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Terrorism threats and temporary exclusion orders : counter-terror rhetoric or reality?

Fenwick, H. (2017) 'Terrorism threats and temporary exclusion orders : counter-terror rhetoric or reality?', European human rights law review., 2017 (3). pp. 247-271.


Western democracies are currently facing a terrorist threat which comes mainly from their own Salafist-jihadi supporting citizens. In evaluating the threat there is at present a particular focus on nationals who have travelled abroad to support ISIS, or similar groups, and may return (often referred to as "foreign terrorist fighters"), especially given that ISIS-held territory is likely to continue to shrink in 2017 and beyond. Exploration of measures to combat this threat is ongoing in a number of democracies, and in the United Kingdom led to the introduction in 2015 of temporary exclusion orders ( TEOs), under the Counter-Terrorism and Security Act 2015 . The thinking behind TEOs bears some conceptual resemblance to that behind measures introduced in the United Kingdom and other democracies to strip dual national suspects of citizenship, and even—in terms of seeking to place TEO-subjects outside the United Kingdom’s ECHR jurisdictional responsibility—to that underlying the creation of CIA "dark sites". The orders represent the latest manifestation of liberty-invading non-trial-based executive measures introduced post-9/11 in the United Kingdom; therefore, as would be expected, they are in tension with domestic and international human rights law. This article will argue that the basis put to Parliament by the government for creating a reconciliation between such law and reliance on the orders is flawed, which may partly explain the marked reluctance to deploy them in practice, even in the face of the currently increased threat from returnee foreign terrorist fighters. It will therefore consider the relevance, if any, of TEOs to that threat and their role in the global struggle against terrorism. It will question why, against the backdrop of the current, increasing ISIS-linked threat, the United Kingdom has saddled itself with another counterterrorism power that appears to sit on the books and perform no clear role, another power owing more to counter-terror rhetoric than to enhancing security.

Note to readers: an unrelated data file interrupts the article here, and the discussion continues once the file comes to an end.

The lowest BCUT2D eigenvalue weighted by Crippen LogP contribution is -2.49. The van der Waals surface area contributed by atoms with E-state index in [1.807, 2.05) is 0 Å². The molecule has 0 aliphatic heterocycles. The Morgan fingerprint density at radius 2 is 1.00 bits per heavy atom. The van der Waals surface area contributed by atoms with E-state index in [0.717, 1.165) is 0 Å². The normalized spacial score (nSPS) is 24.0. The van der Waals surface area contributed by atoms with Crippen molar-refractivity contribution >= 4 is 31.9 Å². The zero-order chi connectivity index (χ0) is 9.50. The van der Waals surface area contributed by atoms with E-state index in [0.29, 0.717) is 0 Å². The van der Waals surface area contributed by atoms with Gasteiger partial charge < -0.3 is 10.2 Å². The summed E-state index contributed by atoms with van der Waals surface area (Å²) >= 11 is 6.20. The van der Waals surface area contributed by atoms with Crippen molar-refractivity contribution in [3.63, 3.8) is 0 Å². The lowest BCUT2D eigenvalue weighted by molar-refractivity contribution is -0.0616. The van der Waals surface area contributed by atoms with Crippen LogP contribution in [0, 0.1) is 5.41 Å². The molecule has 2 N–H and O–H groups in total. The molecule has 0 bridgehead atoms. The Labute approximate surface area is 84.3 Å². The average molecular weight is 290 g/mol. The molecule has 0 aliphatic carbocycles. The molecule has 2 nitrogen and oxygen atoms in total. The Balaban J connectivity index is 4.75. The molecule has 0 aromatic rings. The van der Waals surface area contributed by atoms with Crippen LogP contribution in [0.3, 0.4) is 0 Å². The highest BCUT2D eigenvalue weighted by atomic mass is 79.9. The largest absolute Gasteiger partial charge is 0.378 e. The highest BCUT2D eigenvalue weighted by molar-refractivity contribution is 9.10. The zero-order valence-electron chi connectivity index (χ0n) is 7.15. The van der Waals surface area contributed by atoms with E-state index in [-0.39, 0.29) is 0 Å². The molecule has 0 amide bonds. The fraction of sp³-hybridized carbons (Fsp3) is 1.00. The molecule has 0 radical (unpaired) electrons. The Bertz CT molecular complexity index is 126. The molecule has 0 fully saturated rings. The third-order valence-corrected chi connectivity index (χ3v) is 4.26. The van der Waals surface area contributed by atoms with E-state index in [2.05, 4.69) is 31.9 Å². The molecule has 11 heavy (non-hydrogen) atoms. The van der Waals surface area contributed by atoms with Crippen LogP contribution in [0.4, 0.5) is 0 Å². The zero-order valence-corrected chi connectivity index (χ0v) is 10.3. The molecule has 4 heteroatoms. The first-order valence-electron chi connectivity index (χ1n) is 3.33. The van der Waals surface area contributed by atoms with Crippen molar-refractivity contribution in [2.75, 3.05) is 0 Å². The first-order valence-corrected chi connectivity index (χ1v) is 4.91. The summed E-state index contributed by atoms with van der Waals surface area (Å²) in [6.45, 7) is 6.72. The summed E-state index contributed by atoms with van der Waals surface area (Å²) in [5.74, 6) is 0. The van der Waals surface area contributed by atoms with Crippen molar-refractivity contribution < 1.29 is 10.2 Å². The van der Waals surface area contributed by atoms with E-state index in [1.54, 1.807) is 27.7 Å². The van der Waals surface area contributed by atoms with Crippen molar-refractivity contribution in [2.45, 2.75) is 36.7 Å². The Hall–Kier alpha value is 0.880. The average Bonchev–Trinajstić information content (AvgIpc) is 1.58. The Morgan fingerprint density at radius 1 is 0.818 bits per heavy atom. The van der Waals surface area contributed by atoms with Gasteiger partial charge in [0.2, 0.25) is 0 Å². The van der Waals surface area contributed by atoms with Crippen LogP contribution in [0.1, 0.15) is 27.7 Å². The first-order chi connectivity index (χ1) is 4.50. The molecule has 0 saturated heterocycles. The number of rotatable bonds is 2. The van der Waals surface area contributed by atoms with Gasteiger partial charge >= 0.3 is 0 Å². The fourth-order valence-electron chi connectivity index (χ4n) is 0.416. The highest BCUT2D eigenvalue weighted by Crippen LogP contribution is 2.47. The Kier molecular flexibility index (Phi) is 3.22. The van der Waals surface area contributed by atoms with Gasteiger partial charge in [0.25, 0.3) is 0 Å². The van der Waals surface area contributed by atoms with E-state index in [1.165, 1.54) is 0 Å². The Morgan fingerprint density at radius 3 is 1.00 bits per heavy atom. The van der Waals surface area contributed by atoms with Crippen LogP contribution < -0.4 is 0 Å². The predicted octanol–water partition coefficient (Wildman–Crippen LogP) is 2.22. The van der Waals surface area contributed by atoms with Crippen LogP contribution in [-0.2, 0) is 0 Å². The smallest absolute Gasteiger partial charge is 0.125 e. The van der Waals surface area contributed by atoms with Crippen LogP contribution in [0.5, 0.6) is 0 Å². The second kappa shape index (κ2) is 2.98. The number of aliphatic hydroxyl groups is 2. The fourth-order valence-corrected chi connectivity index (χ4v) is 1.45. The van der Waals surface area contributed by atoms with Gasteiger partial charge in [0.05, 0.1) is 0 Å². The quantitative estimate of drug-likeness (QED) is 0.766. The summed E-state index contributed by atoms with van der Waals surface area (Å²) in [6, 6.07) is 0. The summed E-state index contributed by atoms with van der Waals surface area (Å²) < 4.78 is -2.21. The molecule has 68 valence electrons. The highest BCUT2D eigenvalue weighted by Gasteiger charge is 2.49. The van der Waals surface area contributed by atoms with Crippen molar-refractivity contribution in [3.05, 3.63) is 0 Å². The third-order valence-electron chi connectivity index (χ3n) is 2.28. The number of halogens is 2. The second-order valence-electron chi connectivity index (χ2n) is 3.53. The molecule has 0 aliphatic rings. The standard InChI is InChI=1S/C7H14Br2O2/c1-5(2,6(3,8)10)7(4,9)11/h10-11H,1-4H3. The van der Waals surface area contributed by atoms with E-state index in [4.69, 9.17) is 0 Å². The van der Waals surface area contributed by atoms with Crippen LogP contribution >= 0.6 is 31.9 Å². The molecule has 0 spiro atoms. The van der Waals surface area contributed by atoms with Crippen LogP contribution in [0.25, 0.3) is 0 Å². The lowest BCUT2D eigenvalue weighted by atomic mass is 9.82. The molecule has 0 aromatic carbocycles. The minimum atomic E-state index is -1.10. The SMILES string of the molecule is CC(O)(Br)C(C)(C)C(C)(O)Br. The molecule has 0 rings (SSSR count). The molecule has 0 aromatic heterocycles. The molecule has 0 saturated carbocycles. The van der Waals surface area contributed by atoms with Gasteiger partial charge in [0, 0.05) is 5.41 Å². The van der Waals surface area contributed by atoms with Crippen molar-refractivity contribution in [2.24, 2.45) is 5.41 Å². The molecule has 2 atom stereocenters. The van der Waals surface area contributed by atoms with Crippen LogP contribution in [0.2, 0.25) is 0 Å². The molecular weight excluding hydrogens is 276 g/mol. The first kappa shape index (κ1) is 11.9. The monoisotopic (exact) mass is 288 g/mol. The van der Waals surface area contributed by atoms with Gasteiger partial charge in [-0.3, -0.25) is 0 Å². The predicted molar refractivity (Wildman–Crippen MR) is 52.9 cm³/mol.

Item Type:Article
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Publisher statement:This is a pre-copyedited, author-produced version of an article accepted for publication in European Human Rights Law Review following peer review. The definitive published version Fenwick, H. (2017). Terrorism threats and temporary exclusion orders: counter-terror rhetoric or reality? European Human Rights Law Review 2017(3): 247-271 is available online on Westlaw UK or from Thomson Reuters DocDel service.
Date accepted:20 April 2017
Date deposited:23 May 2017
Date of first online publication:16 June 2017
Date first made open access:16 June 2018

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